Media Contact

Janna Farley,

February 21, 2023

Tomorrow, the House State Affairs Committee will consider a bill that would authorize legislative intervention into certain cases pertaining to election law.

Senate Bill 116 would require that the South Dakota Legislature’s Executive Board receive notice of any state or federal lawsuit regarding the constitutionality or validity of South Dakota’s election laws and then decide whether to become involved.

The ACLU of South Dakota opposes Senate Bill 116. Injecting the state legislature into lawsuits that challenge the constitutionality of election laws threaten judicial independence by limiting courts’ power and injects politics into state judiciaries.

“One essential function of our state courts is to guard against legislative efforts to weaken democracy,” said Samantha Chapman, ACLU of South Dakota advocacy manager. “Senate Bill 116 leaves voting rights at risk and weakens a critical check against abuses of power during our elections. The ability of voters to fight back using the legal system should not be undermined.”

Additionally, Senate Bill 116 would disproportionately affect Native voters. Native voters most often challenge election laws in South Dakota because the suppressive voting laws affect the voting rights of Native people and communities. Senate Bill 116 creates extra steps to challenge these election laws, making it longer, more expensive and more difficult for Native voters to pursue justice and equal representation.

“Unsurprisingly, the bill that gives unprecedented power to legislators was proposed by those same lawmakers,” Chapman said. “This is ultimately a heavy-handed power grab by politicians who are not satisfied with the role that they were elected to fill.”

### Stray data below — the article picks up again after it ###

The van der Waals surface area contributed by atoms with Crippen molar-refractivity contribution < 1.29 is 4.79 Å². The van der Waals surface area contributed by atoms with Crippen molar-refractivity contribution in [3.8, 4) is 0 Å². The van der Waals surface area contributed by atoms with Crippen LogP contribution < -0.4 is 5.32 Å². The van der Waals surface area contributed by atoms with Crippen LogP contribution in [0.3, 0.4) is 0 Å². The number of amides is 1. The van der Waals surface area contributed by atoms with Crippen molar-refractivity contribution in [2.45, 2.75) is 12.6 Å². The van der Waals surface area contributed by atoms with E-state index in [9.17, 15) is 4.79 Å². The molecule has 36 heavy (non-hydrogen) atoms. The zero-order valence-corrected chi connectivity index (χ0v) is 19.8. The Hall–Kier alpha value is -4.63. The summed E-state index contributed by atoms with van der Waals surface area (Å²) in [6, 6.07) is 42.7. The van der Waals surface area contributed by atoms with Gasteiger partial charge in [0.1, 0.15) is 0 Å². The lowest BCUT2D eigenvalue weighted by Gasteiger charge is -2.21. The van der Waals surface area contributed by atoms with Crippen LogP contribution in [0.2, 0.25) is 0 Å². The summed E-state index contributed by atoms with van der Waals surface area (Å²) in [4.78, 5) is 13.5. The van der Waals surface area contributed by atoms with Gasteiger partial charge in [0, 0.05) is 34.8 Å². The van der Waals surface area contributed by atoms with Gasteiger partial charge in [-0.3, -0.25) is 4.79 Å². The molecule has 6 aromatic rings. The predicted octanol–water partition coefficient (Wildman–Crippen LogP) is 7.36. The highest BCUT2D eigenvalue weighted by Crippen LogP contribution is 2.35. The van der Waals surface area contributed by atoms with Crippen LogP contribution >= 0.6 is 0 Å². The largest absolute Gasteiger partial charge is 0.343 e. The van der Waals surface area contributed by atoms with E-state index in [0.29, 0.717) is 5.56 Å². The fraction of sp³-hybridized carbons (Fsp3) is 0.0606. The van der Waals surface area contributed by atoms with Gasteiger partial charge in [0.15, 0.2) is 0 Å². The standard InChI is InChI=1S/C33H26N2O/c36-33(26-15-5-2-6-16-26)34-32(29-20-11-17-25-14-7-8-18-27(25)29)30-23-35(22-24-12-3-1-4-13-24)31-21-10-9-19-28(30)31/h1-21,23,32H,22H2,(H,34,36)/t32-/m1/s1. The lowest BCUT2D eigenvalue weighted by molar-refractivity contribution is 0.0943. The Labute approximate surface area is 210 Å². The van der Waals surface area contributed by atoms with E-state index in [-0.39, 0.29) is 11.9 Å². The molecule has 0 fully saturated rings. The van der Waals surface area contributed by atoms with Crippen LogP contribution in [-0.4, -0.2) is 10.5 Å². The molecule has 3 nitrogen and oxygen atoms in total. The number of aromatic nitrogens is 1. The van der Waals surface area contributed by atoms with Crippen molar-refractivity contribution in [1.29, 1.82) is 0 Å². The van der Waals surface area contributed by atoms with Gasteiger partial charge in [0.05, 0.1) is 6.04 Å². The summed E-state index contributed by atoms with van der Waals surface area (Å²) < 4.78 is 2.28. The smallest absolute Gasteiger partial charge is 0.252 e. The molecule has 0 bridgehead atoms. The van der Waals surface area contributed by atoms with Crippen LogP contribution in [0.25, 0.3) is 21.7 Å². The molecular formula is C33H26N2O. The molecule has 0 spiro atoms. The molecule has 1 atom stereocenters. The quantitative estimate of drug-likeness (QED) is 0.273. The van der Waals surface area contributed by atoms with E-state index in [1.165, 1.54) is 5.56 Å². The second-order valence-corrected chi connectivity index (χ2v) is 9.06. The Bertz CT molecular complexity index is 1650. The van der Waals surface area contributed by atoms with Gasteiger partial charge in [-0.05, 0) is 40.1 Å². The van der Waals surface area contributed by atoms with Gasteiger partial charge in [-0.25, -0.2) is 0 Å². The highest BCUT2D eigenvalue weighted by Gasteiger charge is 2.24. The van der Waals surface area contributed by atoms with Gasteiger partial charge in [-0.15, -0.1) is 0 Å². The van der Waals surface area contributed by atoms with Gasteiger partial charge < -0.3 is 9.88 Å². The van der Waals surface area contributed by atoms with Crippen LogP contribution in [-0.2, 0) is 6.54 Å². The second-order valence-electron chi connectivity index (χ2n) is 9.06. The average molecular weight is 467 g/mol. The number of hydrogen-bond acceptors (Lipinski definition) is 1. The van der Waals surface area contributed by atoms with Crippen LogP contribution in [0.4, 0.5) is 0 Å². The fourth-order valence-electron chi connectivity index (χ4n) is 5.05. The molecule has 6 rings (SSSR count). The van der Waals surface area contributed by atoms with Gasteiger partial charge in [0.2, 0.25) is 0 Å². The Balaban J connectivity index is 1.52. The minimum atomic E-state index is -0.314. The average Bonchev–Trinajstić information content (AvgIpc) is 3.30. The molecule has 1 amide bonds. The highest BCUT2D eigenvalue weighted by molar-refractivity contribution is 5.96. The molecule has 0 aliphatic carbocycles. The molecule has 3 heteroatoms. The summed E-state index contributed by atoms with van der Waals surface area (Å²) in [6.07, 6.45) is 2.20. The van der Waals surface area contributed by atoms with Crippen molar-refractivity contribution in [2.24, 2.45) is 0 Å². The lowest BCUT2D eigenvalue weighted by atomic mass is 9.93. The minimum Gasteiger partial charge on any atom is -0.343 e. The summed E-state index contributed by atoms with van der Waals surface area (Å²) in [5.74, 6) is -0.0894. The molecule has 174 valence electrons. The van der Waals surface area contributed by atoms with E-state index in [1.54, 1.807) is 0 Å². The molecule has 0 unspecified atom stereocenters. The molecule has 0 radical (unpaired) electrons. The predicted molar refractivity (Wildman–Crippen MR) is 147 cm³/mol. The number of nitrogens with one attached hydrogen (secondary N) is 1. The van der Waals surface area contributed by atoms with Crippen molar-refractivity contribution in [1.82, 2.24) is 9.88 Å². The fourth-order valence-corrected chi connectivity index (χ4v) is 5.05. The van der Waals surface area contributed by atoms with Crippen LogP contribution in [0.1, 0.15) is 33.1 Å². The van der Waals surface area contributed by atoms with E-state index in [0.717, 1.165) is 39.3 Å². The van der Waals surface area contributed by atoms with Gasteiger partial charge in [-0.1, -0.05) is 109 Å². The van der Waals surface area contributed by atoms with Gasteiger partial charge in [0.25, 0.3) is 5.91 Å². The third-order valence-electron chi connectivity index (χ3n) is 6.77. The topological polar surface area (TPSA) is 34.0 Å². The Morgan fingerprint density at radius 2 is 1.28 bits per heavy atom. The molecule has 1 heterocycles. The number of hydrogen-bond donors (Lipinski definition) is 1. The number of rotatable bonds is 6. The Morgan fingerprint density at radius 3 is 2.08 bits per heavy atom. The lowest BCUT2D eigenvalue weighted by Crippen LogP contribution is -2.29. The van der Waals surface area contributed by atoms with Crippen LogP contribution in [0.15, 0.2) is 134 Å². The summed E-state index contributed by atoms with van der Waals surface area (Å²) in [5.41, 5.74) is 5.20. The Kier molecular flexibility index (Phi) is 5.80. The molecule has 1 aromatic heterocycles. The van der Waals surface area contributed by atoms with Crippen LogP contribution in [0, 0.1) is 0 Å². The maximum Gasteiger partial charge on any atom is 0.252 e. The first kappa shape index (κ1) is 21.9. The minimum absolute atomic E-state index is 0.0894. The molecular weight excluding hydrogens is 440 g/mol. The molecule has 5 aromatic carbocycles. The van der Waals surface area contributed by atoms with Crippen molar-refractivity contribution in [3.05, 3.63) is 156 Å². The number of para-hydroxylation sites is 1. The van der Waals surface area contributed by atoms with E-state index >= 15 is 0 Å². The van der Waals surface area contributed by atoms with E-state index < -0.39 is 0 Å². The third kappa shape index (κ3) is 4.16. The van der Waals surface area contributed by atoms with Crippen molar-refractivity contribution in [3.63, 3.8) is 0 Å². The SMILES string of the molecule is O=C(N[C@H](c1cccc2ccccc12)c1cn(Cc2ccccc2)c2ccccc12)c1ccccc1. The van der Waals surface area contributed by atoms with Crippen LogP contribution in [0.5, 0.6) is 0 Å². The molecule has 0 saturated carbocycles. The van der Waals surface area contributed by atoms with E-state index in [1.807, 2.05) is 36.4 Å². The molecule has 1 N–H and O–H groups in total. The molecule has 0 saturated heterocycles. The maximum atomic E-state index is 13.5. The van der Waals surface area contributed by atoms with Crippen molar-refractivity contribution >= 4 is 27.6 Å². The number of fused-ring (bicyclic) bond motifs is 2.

About the ACLU of South Dakota

The American Civil Liberties Union of South Dakota is a non-partisan, nonprofit organization dedicated to the preservation and enhancement of civil liberties and civil rights. The ACLU of South Dakota is part of a three-state chapter that also includes North Dakota and Wyoming. The team in South Dakota is supported by staff in those states.

The ACLU believes freedoms of press, speech, assembly, and religion, and the rights to due process, equal protection and privacy, are fundamental to a free people.  In addition, the ACLU seeks to advance constitutional protections for groups traditionally denied their rights, including people of color, women, and the LGBTQ+ and Two Spirit communities. The ACLU of South Dakota carries out its work through selective litigation, lobbying at the state and local level, and through public education and awareness of what the Bill of Rights means for the people of South Dakota.